Whether it is a good thing or a bad thing is not for this post; however, at my school we use ‘Challenge Grades’ that are calculated by pupils taking MIDYIS and YELLIS tests and a likely GCSE grade statistically attributed to them.  We then ‘boost’ this statistical prediction by another grade (or more) to take into account the Value Added that we expect to deliver through the pupil attending our school.  We then send a report home every half term to say whether the pupil’s work for that half term is + or – against their challenge grade; this also includes a 140 character ‘how to improve’ comment.  At the end of the school year we write a full report.

I have included this introduction as it demonstrates that whilst I believe that #digitalstudies must be flexible in the way pupils are assessed, I have to, as probably all of us do, report back on the pupils progress.  I do not see a conflict of interest between #digitalstudies and providing a grade, although I can see their being some difficulties.

I have to provide report grades between A* and D, so must find a way of mapping what the pupils are doing against this grade.  At the moment, I have mark schemes so their is no problem as x out of y equates to n grade but as I said earlier this means that all pupils have taken the same route to a solution and is therefore not appropriate for #digitalstudies.

My initial thoughts are to provide a rubric that assesses the actual blog rather than the computing / ICT work that they do. By setting a scheme that awards grades for such things as ideas, reflection, creativity, data gathering, post frequency, feedback to others, organisation, appearance of blog, etc I will be able to keep the pupil informed about how they are using their blog and that they are on the right track.  I am also able to complete my reports and provide informed feedback to parents and SMT.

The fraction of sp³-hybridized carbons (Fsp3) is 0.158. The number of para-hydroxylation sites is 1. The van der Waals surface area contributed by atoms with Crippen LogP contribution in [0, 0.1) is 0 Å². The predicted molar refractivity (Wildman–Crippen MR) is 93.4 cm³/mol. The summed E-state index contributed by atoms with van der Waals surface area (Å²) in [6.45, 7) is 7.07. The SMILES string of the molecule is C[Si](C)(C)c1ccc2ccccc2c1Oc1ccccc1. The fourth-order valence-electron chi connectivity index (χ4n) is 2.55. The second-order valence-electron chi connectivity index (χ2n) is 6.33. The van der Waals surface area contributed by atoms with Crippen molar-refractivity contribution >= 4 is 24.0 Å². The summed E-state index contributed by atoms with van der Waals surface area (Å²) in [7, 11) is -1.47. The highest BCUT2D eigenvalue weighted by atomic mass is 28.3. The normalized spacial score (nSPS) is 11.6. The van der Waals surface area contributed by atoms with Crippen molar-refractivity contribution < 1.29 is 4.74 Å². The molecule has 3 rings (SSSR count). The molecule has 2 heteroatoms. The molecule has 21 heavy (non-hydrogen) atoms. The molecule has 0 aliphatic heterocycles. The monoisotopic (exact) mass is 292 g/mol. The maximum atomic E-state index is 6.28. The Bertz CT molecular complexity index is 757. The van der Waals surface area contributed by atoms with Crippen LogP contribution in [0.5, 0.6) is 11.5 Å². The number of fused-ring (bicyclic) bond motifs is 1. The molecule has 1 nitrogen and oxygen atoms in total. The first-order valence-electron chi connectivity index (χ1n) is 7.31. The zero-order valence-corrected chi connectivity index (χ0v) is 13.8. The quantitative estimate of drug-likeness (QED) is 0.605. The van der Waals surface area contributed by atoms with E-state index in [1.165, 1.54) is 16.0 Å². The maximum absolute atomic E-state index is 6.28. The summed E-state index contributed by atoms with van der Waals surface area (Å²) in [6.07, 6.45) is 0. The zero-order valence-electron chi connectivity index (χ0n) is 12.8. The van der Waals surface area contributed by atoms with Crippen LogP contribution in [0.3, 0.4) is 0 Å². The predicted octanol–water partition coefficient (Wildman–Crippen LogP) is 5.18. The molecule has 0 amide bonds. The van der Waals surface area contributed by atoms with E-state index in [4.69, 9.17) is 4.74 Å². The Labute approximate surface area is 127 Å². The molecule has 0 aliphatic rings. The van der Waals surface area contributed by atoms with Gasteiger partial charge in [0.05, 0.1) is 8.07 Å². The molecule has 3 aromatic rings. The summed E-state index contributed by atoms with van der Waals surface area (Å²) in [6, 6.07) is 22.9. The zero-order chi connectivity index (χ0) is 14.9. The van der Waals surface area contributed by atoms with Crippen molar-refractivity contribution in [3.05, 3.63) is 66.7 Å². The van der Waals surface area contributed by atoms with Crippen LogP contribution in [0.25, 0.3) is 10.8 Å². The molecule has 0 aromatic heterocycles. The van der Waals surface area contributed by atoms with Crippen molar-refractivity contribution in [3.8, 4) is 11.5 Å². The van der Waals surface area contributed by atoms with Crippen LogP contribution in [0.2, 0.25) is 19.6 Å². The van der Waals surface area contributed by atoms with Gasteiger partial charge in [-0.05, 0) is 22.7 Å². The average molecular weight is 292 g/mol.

#digitalstudies badges

I believe, as does @sharland in his post assessing pupils’ work for #digitalstudies – my examination of badges and levels that badges are the way forward.  Badges allow the pupil to progress by taking their own route towards a solution.  Rather like gamification they can quickly pick up badges for work that they are already proficient at, whilst also being encouraged to persevere for those badges that they do not yet have the skills for.

Using a PBL approach, solutions cannot be achieved unless a broad range of badges have been collected; however, the badge system must also differentiate.  By including badge levels (e.g. Novice, Intermediate, Advanced) pupils of all abilities will be able to reach solutions.  This is where the real skill in delivering #digitalstudies will come into play – Problems must be set so that all pupils have the chance of reaching a solution no matter their ability.  The weaker pupils should be encouraged to collect the Novice badges and aim for Intermediate where they are stronger, whilst the stronger  pupils should be aiming for Advanced status throughout their journey.

There is still some way to go to develop the badge system although @infernaldepart is looking at developing an independent system along the lines of Mozilla Open Badges.

In conclusion, the bportfolios used in #digitalstudies will allow for traditional grading as required by SMT, whilst open badges will allow a more flexible ‘grading’ system for the pupils using a type of gamification incentive.